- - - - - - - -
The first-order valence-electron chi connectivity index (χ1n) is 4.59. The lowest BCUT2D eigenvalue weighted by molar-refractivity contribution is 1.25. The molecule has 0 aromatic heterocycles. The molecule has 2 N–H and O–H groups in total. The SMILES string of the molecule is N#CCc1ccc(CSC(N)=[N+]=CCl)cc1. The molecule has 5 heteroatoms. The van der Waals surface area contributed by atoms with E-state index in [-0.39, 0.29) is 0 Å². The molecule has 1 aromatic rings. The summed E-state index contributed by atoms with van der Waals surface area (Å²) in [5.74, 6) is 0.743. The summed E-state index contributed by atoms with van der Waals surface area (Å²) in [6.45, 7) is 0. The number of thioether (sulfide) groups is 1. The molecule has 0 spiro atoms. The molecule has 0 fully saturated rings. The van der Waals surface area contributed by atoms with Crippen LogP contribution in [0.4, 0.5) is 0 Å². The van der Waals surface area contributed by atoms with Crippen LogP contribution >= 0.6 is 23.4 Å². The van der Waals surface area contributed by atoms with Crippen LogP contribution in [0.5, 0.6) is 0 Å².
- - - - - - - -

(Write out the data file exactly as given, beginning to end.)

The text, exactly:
The first-order valence-electron chi connectivity index (χ1n) is 4.59. The lowest BCUT2D eigenvalue weighted by molar-refractivity contribution is 1.25. The molecule has 0 aromatic heterocycles. The molecule has 2 N–H and O–H groups in total. The SMILES string of the molecule is N#CCc1ccc(CSC(N)=[N+]=CCl)cc1. The molecule has 5 heteroatoms. The van der Waals surface area contributed by atoms with E-state index in [-0.39, 0.29) is 0 Å². The molecule has 1 aromatic rings. The summed E-state index contributed by atoms with van der Waals surface area (Å²) in [5.74, 6) is 0.743. The summed E-state index contributed by atoms with van der Waals surface area (Å²) in [6.45, 7) is 0. The number of thioether (sulfide) groups is 1. The molecule has 0 spiro atoms. The molecule has 0 fully saturated rings. The van der Waals surface area contributed by atoms with Crippen LogP contribution in [0.4, 0.5) is 0 Å². The van der Waals surface area contributed by atoms with Crippen LogP contribution >= 0.6 is 23.4 Å². The van der Waals surface area contributed by atoms with Crippen LogP contribution in [0.5, 0.6) is 0 Å².